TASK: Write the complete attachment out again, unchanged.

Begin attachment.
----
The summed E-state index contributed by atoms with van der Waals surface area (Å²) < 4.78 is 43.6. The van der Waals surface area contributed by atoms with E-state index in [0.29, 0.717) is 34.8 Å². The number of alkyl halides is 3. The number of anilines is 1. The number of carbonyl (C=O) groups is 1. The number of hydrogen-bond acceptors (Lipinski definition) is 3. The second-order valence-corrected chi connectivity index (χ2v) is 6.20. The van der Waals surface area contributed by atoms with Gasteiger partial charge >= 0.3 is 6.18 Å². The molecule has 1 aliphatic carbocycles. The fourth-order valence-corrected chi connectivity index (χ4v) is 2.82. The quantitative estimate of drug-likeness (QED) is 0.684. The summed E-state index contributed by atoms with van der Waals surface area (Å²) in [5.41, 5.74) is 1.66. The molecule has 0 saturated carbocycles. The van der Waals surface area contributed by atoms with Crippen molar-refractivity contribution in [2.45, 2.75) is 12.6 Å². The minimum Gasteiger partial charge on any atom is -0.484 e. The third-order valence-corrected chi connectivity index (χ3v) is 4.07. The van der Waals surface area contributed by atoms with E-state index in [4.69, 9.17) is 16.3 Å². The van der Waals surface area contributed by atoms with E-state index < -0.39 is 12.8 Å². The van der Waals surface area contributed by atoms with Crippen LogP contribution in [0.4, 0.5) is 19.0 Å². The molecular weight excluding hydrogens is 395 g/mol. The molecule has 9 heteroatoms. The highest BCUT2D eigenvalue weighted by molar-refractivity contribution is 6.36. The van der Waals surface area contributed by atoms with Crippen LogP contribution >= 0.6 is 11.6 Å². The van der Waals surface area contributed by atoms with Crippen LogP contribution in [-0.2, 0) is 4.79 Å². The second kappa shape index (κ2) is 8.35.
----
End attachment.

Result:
The summed E-state index contributed by atoms with van der Waals surface area (Å²) < 4.78 is 43.6. The van der Waals surface area contributed by atoms with E-state index in [0.29, 0.717) is 34.8 Å². The number of alkyl halides is 3. The number of anilines is 1. The number of carbonyl (C=O) groups is 1. The number of hydrogen-bond acceptors (Lipinski definition) is 3. The second-order valence-corrected chi connectivity index (χ2v) is 6.20. The van der Waals surface area contributed by atoms with Gasteiger partial charge >= 0.3 is 6.18 Å². The molecule has 1 aliphatic carbocycles. The fourth-order valence-corrected chi connectivity index (χ4v) is 2.82. The quantitative estimate of drug-likeness (QED) is 0.684. The summed E-state index contributed by atoms with van der Waals surface area (Å²) in [5.41, 5.74) is 1.66. The molecule has 0 saturated carbocycles. The van der Waals surface area contributed by atoms with Crippen molar-refractivity contribution in [2.45, 2.75) is 12.6 Å². The minimum Gasteiger partial charge on any atom is -0.484 e. The third-order valence-corrected chi connectivity index (χ3v) is 4.07. The van der Waals surface area contributed by atoms with E-state index in [4.69, 9.17) is 16.3 Å². The van der Waals surface area contributed by atoms with E-state index < -0.39 is 12.8 Å². The van der Waals surface area contributed by atoms with Crippen LogP contribution in [0.4, 0.5) is 19.0 Å². The molecular weight excluding hydrogens is 395 g/mol. The molecule has 9 heteroatoms. The highest BCUT2D eigenvalue weighted by molar-refractivity contribution is 6.36. The van der Waals surface area contributed by atoms with Crippen LogP contribution >= 0.6 is 11.6 Å². The van der Waals surface area contributed by atoms with Crippen LogP contribution in [-0.2, 0) is 4.79 Å². The second kappa shape index (κ2) is 8.35.